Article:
Extensive repairs on one helicopter in Santa Barbara County’s Air Support Unit are expected to cost as much as the fleet’s entire maintenance budget for the year.
The county Sheriff’s Department and Fire Department merged last July to operate and maintain the fleet of six helicopters and one Cessna fixed-wing aircraft, in hopes of saving $270,000 in operating costs and cross-training all flight crews and mechanics.
The maintenance budget for all the aircraft was set at $142,000, but repairs on Helicopter 308 alone are estimated at $143,000, according to Sheriff’s Department CFO Doug Martin.
During the helicopter’s annual inspection, maintenance employees make sure everything is within tolerance and working properly. They found “significant” problems that need to be fixed on Copter 308, Martin said.
Among the needed major repairs are replacing the mast that holds the rotors and replacing the wing in the back that helps guide it up and down, he said.
Sheriff Bill Brown said aircraft repair costs can fluctuate significantly year to year, but Copter 308’s issues were far beyond the basic maintenance budget.
Third District Supervisor Doreen Farr commented that the board needs a realistic understanding of what maintenance costs will be year to year.
Fourth District Supervisor Peter Adam said there needs to be a contingency fund, since older, turbine-engine aircraft break and are expensive to repair. He also asked that staff calculate whether to retire aircraft or continue fixing them, since everything has a service life.
The fleet includes four Sheriff’s Department helicopters, a single-engine Cessna 206 and two Fire Department helicopters.
Every helicopter was built between 1965 to 1971, and most were purchased by the county in the 1990s. The 2001 Cessna was acquired through asset forfeiture. Fire helicopters 308 and 309 have the most flight time, with 13,657 and 14,500 hours, respectively, as of February 2012.
With the merger of fire and law enforcement aircraft, the staffing plan was to have 6.2 full-time positions for flight crews and two full-time mechanics.
“Normally, as I tried to explain at the end of the board presentation, an annual inspection is very noneventful,” Martin said. “This particular helicopter had a lot of issues in it that were not anticipated.”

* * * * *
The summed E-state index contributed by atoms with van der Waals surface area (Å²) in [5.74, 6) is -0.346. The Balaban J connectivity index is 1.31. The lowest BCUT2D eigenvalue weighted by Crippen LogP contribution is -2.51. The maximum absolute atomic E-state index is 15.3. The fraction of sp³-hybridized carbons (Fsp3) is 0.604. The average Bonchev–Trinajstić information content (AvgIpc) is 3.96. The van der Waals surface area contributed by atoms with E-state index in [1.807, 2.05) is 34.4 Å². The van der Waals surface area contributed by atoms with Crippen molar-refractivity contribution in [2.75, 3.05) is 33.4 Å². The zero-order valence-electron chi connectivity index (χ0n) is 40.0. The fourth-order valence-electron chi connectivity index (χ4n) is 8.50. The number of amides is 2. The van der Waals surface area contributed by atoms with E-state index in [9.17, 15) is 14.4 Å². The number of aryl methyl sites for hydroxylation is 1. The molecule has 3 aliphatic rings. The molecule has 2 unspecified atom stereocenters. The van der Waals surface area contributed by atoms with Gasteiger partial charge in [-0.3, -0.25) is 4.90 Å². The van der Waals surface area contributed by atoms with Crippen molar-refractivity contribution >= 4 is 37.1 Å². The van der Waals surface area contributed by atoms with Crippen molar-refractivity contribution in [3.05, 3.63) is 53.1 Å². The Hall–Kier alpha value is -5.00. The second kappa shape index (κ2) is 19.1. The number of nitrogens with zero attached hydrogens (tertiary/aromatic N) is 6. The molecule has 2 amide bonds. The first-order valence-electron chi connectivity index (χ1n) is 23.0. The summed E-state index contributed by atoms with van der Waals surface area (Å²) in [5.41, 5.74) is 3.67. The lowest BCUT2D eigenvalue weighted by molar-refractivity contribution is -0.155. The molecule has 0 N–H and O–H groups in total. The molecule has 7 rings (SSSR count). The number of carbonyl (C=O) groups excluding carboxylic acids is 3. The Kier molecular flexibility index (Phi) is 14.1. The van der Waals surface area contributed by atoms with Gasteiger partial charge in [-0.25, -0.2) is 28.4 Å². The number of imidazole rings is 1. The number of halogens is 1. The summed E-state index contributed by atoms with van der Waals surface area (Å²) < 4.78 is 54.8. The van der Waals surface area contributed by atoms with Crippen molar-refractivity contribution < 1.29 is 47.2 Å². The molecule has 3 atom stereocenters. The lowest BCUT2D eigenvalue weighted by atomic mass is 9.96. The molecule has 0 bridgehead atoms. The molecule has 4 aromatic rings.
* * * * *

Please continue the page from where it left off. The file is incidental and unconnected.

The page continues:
Copter 308 has been out of service since November, and will probably be repaired by early March, he said. Copter 2 also was going through its annual inspection, but was back in service this week.
“Repairs and maintenance are usually done in-house, but we sometimes send them to a mechanic depending on what we think is the severity of the issue,” Martin said.
At any given time, some aircraft are down for maintenance and others are operating.
“We expect under normal circumstances that the maintenance budget is adequate to maintain the fleet,” Martin said.
When budget talks start in spring, he may suggest having a routine maintenance budget and an emergency fund for unexpected repairs.
It’s now six months since the Aviation Support Unit merged from sheriff and fire resources, and serious safety concerns have surfaced.
In October, Noozhawk received a letter from a group that only identified itself as “Concerned Professional Firefighters,” which claimed that fire Copter 308 and Copter 309 hadn’t had the same level of service as the sheriff aircraft since the merger.
The letter also said that the sheriff’s mechanics were refusing to work on the fire helicopters, the maintenance budget was inadequate to service all seven aircrafts and the joint cross-training hadn’t happened.
“The current budget cannot safely operate the (aviation) unit, and the supervisor at aviation has curtailed our training to the point we can no longer perform our jobs as professionals,” the letter stated.
Two high-profile deaths have highlighted issues with Air Support Unit responses to emergencies.
On July 4, an 8-year-old Oxnard boy drowned in the Santa Ynez River. During a response to the incident, sheriff’s personnel allegedly canceled a dispatch for Copter 308 — which is equipped for a water rescue — and instead sent out Copter 2 — which did not have the necessary equipment or staff, the letter stated.
In September, 36-year-old hiker Nicole Peters had a medical emergency on a Montecito trail and died while on the phone with 9-1-1 dispatchers.
Helicopters are supposed to be in flight within 10 minutes of dispatch, but Copter 308 took 40 minutes from the initial call to be recorded en route to the scene, according to dispatch records.
Peters made the call at 12:52 p.m. on Sept. 4 from the Romero Canyon Trail, and appeared to be suffering from dehydration or a heart attack, according to the dispatcher.
While on the phone with 9-1-1, Peters begged for a helicopter and then went silent after 45 minutes of “grunting, screaming and thrashing around,” records show. After a paramedic was dropped to the ground at 2:08 p.m., Peters had died.
Copter 308 initially was dispatched, then determined “unable to respond due to communication failure,” so a helicopter responded from Ventura County.
For unknown reasons, Copter 308 then responded and called off the Ventura copter.
County CEO Chandra Waller, Undersheriff Jim Peterson and Deputy Fire Chief Chris Hahn responded to the letter’s concerns at the time, saying the safety of citizens is paramount.
The letter includes “half-truths,” and the issues of concern are inaccurate or expected transition issues, Waller said.
They intend to cross-train all the crews but “have a long way to go on this,” Peterson said in October.
More recently, and with much ballyhoo, the Air Resources Unit placed a new aircraft into service: Copter 3.
The fully restored, Vietnam-era Huey UH-1 helicopter is outfitted with state-of-the-art equipment, and able to support all of the unit’s law-enforcement, firefighting and rescue missions.